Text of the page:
Saturday, June 24, 2017

Jefferson Airplane chart with “White Rabbit” 50 years ago (6/24/1967)

First posted 4/17/2020.

White Rabbit

Jefferson Airplane

Writer(s): Grace Slick (see lyrics here)

First Charted: June 24, 1967

Peak: 8 US, 6 CB, 7 HR, 1 CL, 94 UK, 12 CN (Click for codes to singles charts.)

Sales (in millions): -- US, -- UK, -- world (includes US + UK)

Airplay/Streaming (in millions): 1.0 radio, 83.9 video, -- streaming


About the Song:

This was “one of the defining songs of the 1967 ‘Summer of Love’” SF and “one of the crucial sounds of the late ‘60s freak scene” DT of the psychedelic rock movement. When St. Louis radio station KSHE switched from an easy listening format to rock in 1967, “White Rabbit” was the first song they played to make it clear they “were aligning themselves with the counterculture.” SF

Grace Slick wrote the song while in her first band, the Great Society. The music came to her after taking LSD and listening to Miles Davis’ Sketches of Spain for hours. SF The “insistent, militaristic rhythms and the way the song gradually builds to its menacing peak” TB were loosely based on the classical piece “Bolero” by Maurice Ravel. SJ

Of course, the lyrics were famously inspired by Lewis Carroll’s Alice’s Adventures in Wonderland. She said, “Our parents read us stories like Peter Pan, Alice in Wonderland and The Wizard of Oz…They all have a place where children get drugs, and are able to fly or see an Emerald City or experience extraordinary animals and people….And our parents are suddenly saying, ‘Why are you taking drugs?’ Well, hello!’” RS500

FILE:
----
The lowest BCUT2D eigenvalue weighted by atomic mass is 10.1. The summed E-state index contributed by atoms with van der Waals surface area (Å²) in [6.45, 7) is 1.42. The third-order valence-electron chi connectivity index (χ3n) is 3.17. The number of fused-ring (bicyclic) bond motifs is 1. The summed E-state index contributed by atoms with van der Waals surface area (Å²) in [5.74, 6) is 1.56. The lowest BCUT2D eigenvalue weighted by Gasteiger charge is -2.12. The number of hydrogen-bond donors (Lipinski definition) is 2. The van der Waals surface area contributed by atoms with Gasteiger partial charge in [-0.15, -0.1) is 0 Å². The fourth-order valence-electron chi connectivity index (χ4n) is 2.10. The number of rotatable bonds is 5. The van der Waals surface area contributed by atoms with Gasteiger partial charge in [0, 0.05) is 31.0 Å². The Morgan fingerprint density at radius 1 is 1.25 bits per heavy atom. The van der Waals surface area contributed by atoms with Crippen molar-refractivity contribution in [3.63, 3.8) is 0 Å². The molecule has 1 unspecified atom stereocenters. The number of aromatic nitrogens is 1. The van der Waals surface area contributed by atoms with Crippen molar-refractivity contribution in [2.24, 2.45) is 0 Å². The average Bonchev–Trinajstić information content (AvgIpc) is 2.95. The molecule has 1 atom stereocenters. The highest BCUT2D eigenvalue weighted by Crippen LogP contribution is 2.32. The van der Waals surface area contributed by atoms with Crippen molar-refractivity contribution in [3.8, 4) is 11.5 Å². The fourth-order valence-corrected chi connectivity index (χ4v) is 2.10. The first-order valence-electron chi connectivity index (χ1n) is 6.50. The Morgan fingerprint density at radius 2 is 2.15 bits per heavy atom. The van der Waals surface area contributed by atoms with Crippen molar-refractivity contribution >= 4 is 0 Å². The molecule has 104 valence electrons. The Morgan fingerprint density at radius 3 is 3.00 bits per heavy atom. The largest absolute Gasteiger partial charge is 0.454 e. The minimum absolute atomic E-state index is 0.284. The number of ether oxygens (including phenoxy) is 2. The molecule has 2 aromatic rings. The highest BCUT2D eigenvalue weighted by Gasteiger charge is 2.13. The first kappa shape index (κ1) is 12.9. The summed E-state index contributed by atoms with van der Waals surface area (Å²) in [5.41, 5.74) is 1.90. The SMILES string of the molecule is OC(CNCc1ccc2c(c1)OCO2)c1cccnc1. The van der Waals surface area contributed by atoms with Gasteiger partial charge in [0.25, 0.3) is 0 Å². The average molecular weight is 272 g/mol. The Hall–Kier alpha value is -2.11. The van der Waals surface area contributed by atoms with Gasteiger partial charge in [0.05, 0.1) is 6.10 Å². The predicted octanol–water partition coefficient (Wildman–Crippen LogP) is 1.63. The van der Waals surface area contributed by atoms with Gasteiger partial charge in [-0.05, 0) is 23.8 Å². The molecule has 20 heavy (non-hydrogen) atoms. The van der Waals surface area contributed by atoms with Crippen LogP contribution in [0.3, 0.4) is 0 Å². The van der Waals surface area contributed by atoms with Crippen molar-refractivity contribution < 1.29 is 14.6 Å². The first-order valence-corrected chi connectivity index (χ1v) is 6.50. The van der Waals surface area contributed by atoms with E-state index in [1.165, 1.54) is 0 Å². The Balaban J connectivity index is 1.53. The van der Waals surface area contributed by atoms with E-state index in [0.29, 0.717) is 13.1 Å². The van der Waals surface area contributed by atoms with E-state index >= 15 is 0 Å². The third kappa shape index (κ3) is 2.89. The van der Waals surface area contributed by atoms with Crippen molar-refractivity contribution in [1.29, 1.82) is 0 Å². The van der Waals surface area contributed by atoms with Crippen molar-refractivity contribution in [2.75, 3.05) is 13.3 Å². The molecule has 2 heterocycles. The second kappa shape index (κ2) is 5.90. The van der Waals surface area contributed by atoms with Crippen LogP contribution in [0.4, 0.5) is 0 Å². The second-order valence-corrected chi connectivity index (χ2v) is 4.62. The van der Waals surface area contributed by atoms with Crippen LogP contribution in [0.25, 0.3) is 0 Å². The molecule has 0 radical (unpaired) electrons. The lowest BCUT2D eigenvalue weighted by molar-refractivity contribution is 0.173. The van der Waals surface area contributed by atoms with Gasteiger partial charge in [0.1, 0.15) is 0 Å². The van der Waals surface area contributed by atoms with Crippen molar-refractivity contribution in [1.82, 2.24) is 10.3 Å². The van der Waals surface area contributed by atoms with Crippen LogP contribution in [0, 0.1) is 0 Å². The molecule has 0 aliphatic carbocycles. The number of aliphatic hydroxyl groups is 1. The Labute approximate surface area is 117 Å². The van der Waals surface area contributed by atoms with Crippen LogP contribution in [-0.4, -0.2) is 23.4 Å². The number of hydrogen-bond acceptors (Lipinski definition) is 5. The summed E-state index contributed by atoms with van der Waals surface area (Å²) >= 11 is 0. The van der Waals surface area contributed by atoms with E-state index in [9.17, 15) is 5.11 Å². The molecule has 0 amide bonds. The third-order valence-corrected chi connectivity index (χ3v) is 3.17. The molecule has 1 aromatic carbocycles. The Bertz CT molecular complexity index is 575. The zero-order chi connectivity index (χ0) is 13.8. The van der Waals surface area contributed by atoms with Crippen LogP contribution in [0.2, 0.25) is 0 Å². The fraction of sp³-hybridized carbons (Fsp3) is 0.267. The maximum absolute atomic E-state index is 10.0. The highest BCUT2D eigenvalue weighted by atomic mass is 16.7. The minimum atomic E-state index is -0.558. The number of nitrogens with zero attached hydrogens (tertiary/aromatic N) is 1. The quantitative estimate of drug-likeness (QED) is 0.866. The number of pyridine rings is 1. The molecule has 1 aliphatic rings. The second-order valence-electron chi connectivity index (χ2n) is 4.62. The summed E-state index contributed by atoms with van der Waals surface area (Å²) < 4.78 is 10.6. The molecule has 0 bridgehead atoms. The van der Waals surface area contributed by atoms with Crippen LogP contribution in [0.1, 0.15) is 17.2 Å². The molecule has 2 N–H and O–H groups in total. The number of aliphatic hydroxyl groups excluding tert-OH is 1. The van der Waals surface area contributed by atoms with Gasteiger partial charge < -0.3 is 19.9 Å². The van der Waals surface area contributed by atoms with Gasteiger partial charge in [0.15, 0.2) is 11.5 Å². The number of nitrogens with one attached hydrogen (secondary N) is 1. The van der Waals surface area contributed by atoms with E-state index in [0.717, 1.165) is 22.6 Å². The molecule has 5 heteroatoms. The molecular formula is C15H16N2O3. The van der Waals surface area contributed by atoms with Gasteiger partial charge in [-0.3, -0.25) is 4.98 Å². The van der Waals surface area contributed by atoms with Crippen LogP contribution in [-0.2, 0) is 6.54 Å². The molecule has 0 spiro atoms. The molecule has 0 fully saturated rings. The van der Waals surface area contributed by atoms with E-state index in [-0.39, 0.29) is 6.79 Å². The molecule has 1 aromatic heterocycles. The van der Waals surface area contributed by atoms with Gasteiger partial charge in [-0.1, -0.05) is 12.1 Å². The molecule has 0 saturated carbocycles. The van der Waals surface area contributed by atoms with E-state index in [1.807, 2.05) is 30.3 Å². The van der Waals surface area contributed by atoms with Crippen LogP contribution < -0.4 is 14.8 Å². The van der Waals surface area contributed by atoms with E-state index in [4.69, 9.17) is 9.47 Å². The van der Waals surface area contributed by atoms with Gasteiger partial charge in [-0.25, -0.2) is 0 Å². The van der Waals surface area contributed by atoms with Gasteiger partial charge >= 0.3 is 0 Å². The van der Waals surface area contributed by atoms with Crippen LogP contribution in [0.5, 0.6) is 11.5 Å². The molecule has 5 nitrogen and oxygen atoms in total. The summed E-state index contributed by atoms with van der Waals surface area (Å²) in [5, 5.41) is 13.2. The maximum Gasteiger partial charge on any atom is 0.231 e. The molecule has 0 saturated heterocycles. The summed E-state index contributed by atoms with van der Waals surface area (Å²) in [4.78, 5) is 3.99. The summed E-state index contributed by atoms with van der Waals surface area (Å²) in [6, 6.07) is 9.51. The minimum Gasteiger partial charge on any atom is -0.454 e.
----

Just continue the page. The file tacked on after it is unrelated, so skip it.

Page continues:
The FCC came down on the song as drug-related and it was banished from the airwaves, but not until the Nixon administration. Slick has said the song isn’t just about drug use, but “about opening up, looking around, checking out what’s happening…Feeding your head is not necessarily pumping chemicals into it.” SJ She’s also said, “I don’t think most people realize the song was aimed at parents who drank and told their kids not to do drugs.” SF

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Tuesday, June 20, 2017

Lionel Richie: Top 30 Songs

image from

Born June 20, 1949 in Tuskegee, Alabama, Lionel Richie is one of chart history’s most successful crossover artists. He first found success as a member of the Commodores in the 1970s and then as a solo artist in the ‘80s. He has landed #1 songs on the pop, R&B, and adult contemporary charts and hit the country chart as well. In celebration of his birthday, Dave’s Music Database presents its list of his top 30 songs of all time, with the Commodores (noted with an *) and as a solo artist. #1 songs are noted as follows: #1 US (Billboard pop chart), #1 AC (Billboard adult contemporary chart), and #1 RB (Billboard R&B chart).

The Top 30 Lionel Richie Songs


1. Endless Love (with Diana Ross, 1981) #1 US, #1 AC, #1 RB
2. Three Times a Lady * (1978) #1 US, #1 AC, #1 RB
3. Hello (1984) #1 US, #1 AC, #1 RB
4. All Night Long (All Night) (1983) #1 US, #1 AC, #1 RB
5. Say You, Say Me (1985) #1 US, #1 AC, #1 RB
6. Truly (1982) #1 US, #1 AC
7. Brick House * (1977)
8. Easy * (1977) #1 RB
9. Still * (1979) #1 US, #1 RB
10. Stuck on You (1984) #1 AC

All Night Long (All Night)

11. You Are (1983) #1 AC
12. Sail On * (1979)
13. Dancing on the Ceiling (1986)
14. My Love (1983) #1 AC